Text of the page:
Remember how in those old, classic James Bond movies a car would hit a bump then explode like a bomb and burn like the Hindenburg? Well, it seems reality has caught up with fiction after a Tesla hit a tree in Texas and burst into flames so persistent that a team of rescue workers using 30,000 gallons of water over four hours still couldn’t extinguish them. The news story focused on whether the Tesla in question was self-driving when it crashed, killing two occupants. But surely the battery that an entire fire department can’t put out using a swimming pool deserves some attention on the question of environmental as well as personal safety.
While ABC reported that the fire was so hard to put out “because the battery kept reigniting”, Car and Driver begged to differ. It was just a little smoulder really. “The initial fire was quickly put out, he [Woodlands Township fire chief Palmer Buck said], but the vehicle smoldered and continued to ignite after that, which is why firefighters used a small-diameter hose to keep water running onto the area, to deal with any small flames that started.” So no biggie, really. Although “By the time even the smallest embers were finally out, many hours after the crash, somewhere between 25,000 and 30,000 gallons were used, Buck said. This was only possible because the incident happened in a residential area with a hydrant nearby. Had the crash happened on a highway, his department’s trucks, which carry between 500 and 1000 gallons, would not have been able to keep on lightly soaking the car for that much time.”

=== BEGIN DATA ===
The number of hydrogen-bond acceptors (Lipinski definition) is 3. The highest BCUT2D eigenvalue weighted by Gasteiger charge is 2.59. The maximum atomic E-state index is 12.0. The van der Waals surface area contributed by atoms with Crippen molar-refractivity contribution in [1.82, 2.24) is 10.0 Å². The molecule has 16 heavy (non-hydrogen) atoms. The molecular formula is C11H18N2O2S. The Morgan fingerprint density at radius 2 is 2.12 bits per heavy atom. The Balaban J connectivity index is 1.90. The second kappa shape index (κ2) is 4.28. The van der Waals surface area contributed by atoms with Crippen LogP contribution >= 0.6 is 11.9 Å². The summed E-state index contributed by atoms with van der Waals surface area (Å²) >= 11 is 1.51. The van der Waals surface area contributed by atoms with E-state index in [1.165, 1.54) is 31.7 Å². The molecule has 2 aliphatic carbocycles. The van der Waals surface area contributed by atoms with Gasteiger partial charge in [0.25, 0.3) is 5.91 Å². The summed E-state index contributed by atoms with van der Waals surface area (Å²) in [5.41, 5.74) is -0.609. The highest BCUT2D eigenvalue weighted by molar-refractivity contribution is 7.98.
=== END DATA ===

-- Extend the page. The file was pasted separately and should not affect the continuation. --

What, then, if there were to be a multi-car pileup in some spot where many cars happen to be travelling fast like, oh, a highway? Of course on the plus side, EVs don’t really seem to have the range for highway travel. If that’s a plus in the larger context. And even if they don’t catch fire, it’s becoming increasingly obvious that those batteries create a massive toxic waste problem when they wear out in under a decade.
P.S. We note that the Center for American Progress warns that “advances in lithium-ion batteries have opened the door to flying car development”. But it will be racist and undemocratic: “Flying cars represent a political danger because they will allow wealthy elites to further opt out of common institutions and everyday experiences, deepening social segregation. The biggest societal challenges such as combating climate change or alleviating poverty can only be solved through persistent, collective action. Yet, it’s hard to fashion a broad-based political project if the most sophisticated and powerful actors live in a parallel society decoupled from the problems in need of solutions.”
To say nothing of them plunging from the sky in unquenchable flames like, well, the Hindenburg.